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Synergism by individual macronutrients explains the marked early GLP-1 and islet hormone responses to mixed meal challenge in mice.

Ahlkvist, Linda LU ; Vikman, Jenny LU ; Pacini, G and Ahrén, Bo LU (2012) In Regulatory Peptides 178(1-3). p.29-35
Abstract
Apart from glucose, proteins and lipids also stimulate incretin and islet hormone secretion. However, the glucoregulatory effect of macronutrients in combination is poorly understood. We therefore developed an oral mixed meal model in mice to 1) explore the glucagon-like peptide-1 (GLP-1) and islet hormone responses to mixed meal versus isocaloric glucose, and 2) characterize the relative contribution of individual macronutrients to these responses. Anesthetized C57BL/6J female mice were orally gavaged with 1) a mixed meal (0.285kcal; glucose, whey protein and peanut oil; 60/20/20% kcal) versus an isocaloric glucose load (0.285kcal), and 2) a mixed meal (0.285kcal) versus glucose, whey protein or peanut oil administered individually in... (More)
Apart from glucose, proteins and lipids also stimulate incretin and islet hormone secretion. However, the glucoregulatory effect of macronutrients in combination is poorly understood. We therefore developed an oral mixed meal model in mice to 1) explore the glucagon-like peptide-1 (GLP-1) and islet hormone responses to mixed meal versus isocaloric glucose, and 2) characterize the relative contribution of individual macronutrients to these responses. Anesthetized C57BL/6J female mice were orally gavaged with 1) a mixed meal (0.285kcal; glucose, whey protein and peanut oil; 60/20/20% kcal) versus an isocaloric glucose load (0.285kcal), and 2) a mixed meal (0.285kcal) versus glucose, whey protein or peanut oil administered individually in their mixed meal caloric quantity, i.e., 0.171, 0.055 and 0.055kcal, respectively. Plasma was analyzed for glucose, insulin and intact GLP-1 before and during oral challenges. Plasma glucose was lower after mixed meal versus after isocaloric glucose ingestion. In spite of this, the peak insulin response (P=0.02), the peak intact GLP-1 levels (P=0.006) and the estimated β-cell function (P=0.005) were higher. Furthermore, the peak insulin (P=0.004) and intact GLP-1 (P=0.006) levels were higher after mixed meal ingestion than the sum of responses to individual macronutrients. Compared to glucose alone, we conclude that there is a marked early insulin response to mixed meal ingestion, which emanates from a synergistic, rather than an additive, effect of the individual macronutrients in the mixed meal and is in part likely caused by increased levels of GLP-1. (Less)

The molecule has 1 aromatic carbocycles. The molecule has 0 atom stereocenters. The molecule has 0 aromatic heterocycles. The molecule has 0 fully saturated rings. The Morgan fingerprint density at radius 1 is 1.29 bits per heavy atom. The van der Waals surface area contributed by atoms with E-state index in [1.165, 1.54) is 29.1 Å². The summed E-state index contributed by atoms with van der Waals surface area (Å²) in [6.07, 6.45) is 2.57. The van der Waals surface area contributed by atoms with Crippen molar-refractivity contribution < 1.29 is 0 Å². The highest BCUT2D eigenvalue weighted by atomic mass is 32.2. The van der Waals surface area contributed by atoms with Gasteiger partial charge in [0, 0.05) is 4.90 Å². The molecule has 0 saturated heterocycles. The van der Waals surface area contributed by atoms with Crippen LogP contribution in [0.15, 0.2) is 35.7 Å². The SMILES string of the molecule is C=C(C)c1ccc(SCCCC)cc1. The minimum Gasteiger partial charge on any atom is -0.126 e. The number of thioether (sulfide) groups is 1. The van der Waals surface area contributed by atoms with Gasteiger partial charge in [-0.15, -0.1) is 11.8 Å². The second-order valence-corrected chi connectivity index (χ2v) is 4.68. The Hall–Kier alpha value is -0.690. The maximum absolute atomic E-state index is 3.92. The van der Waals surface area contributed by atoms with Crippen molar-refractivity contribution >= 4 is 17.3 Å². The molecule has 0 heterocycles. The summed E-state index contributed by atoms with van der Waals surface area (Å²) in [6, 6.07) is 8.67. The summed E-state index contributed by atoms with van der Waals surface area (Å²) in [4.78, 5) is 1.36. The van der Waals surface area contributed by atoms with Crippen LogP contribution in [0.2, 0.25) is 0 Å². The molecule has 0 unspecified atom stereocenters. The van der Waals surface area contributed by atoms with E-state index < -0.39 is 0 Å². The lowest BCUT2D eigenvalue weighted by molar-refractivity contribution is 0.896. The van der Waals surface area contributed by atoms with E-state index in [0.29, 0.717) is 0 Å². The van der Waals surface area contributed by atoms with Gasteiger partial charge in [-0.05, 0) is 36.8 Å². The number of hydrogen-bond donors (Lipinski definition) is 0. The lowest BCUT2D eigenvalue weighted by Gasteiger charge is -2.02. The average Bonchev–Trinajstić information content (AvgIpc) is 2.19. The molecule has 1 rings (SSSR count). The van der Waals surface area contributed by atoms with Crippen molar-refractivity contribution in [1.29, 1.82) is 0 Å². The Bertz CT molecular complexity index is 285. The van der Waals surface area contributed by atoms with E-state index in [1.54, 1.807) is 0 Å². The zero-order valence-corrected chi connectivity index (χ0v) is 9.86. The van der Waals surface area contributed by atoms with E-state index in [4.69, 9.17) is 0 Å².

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author
organization
publishing date
type
Contribution to journal
publication status
published
subject
in
Regulatory Peptides
volume
178
issue
1-3
pages
29 - 35
publisher
Elsevier
external identifiers
  • wos:000309379800006
  • pmid:22750278
  • scopus:84865383561
ISSN
1873-1686
DOI
10.1016/j.regpep.2012.06.004
language
English
LU publication?
yes
id
eb25405f-b9a2-46c1-bd0e-cd553fb14f22 (old id 2967611)
alternative location
http://www.ncbi.nlm.nih.gov/pubmed/22750278?dopt=Abstract
date added to LUP
2012-08-09 14:18:06
date last changed
2017-01-15 03:11:36
@article{eb25405f-b9a2-46c1-bd0e-cd553fb14f22,
  abstract     = {Apart from glucose, proteins and lipids also stimulate incretin and islet hormone secretion. However, the glucoregulatory effect of macronutrients in combination is poorly understood. We therefore developed an oral mixed meal model in mice to 1) explore the glucagon-like peptide-1 (GLP-1) and islet hormone responses to mixed meal versus isocaloric glucose, and 2) characterize the relative contribution of individual macronutrients to these responses. Anesthetized C57BL/6J female mice were orally gavaged with 1) a mixed meal (0.285kcal; glucose, whey protein and peanut oil; 60/20/20% kcal) versus an isocaloric glucose load (0.285kcal), and 2) a mixed meal (0.285kcal) versus glucose, whey protein or peanut oil administered individually in their mixed meal caloric quantity, i.e., 0.171, 0.055 and 0.055kcal, respectively. Plasma was analyzed for glucose, insulin and intact GLP-1 before and during oral challenges. Plasma glucose was lower after mixed meal versus after isocaloric glucose ingestion. In spite of this, the peak insulin response (P=0.02), the peak intact GLP-1 levels (P=0.006) and the estimated β-cell function (P=0.005) were higher. Furthermore, the peak insulin (P=0.004) and intact GLP-1 (P=0.006) levels were higher after mixed meal ingestion than the sum of responses to individual macronutrients. Compared to glucose alone, we conclude that there is a marked early insulin response to mixed meal ingestion, which emanates from a synergistic, rather than an additive, effect of the individual macronutrients in the mixed meal and is in part likely caused by increased levels of GLP-1.},
  author       = {Ahlkvist, Linda and Vikman, Jenny and Pacini, G and Ahrén, Bo},
  issn         = {1873-1686},
  language     = {eng},
  number       = {1-3},
  pages        = {29--35},
  publisher    = {Elsevier},
  series       = {Regulatory Peptides},
  title        = {Synergism by individual macronutrients explains the marked early GLP-1 and islet hormone responses to mixed meal challenge in mice.},
  url          = {http://dx.doi.org/10.1016/j.regpep.2012.06.004},
  volume       = {178},
  year         = {2012},
}